Congo will introduce a second vaccine against Ebola from mid-October, the World Health Organisation (WHO) said on Monday, as the central African country continues to battle what has become the second-worst outbreak of the disease in history.
“The DRC authorities … have once again shown leadership and their determination to end this outbreak as soon as possible,” WHO Director-General Tedros Adhanom Ghebreyesus said in a statement.
The haemorrhagic fever has infected more than 3,000 people and killed at least 2,000 since an outbreak was declared 13 months ago in Congo’s volatile eastern region.
The WHO declared it an international health emergency in July, after the disease spread to Goma, a major urban centre near the border with Rwanda.
The second vaccine, manufactured by Johnson & Johnson, will be given to “at-risk populations in areas that do not have active Ebola transmission as an additional tool to extend protection against the virus,” the WHO said.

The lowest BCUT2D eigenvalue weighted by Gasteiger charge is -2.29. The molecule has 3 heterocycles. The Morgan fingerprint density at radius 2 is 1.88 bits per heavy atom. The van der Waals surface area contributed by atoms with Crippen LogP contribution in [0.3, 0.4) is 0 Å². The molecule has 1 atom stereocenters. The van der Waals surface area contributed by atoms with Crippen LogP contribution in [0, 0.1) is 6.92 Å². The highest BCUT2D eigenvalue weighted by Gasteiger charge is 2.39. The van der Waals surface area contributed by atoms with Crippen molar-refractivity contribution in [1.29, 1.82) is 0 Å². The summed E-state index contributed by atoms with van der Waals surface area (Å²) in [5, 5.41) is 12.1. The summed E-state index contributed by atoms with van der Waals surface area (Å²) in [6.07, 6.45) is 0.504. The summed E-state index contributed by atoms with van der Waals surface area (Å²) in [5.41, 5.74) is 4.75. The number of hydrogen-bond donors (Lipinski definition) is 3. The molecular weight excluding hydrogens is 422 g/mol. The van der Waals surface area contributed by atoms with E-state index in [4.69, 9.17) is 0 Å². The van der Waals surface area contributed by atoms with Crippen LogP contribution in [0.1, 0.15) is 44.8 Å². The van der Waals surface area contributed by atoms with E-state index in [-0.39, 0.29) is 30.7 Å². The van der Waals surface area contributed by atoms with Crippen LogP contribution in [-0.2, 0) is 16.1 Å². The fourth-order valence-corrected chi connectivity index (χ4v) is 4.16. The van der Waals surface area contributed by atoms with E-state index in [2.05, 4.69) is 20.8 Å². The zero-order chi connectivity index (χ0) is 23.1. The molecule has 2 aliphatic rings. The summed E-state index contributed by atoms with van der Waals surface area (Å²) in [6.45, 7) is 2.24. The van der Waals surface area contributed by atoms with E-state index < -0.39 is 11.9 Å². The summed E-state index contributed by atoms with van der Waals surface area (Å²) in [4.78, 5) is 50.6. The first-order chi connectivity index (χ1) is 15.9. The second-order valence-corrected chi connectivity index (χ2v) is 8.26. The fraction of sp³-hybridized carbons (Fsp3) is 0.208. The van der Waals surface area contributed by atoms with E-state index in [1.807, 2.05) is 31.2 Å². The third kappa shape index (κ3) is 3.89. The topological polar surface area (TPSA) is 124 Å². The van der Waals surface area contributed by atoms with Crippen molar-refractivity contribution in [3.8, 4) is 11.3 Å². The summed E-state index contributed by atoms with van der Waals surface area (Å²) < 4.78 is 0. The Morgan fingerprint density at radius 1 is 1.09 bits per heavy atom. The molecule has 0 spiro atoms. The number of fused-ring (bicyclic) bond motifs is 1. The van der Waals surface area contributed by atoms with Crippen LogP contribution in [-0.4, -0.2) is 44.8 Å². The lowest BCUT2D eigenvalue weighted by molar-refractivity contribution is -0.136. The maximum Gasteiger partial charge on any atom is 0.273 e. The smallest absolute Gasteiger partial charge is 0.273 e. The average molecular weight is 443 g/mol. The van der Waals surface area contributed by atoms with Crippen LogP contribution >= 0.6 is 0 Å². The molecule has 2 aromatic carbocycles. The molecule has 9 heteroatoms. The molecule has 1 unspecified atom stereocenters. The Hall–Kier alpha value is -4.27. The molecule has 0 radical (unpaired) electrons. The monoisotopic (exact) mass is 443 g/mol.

Congolese authorities have said they want to target small-scale Congolese traders who cross into Rwanda.
The current vaccine, produced by Merck, has been given to more than 223,000 people at high risk of Ebola, including those who had contact with an infected person.
Congo’s former health minister, Oly Ilunga, had in July criticised what he said was pressure to use a new Ebola vaccine to try to stem the spread of the virus.
He is now under investigation for allegedly embezzling Ebola funds.
Curbing the spread of the virus in eastern Congo has proved difficult because of the numerous rebel groups operating in the area and a local population suspicious of health workers.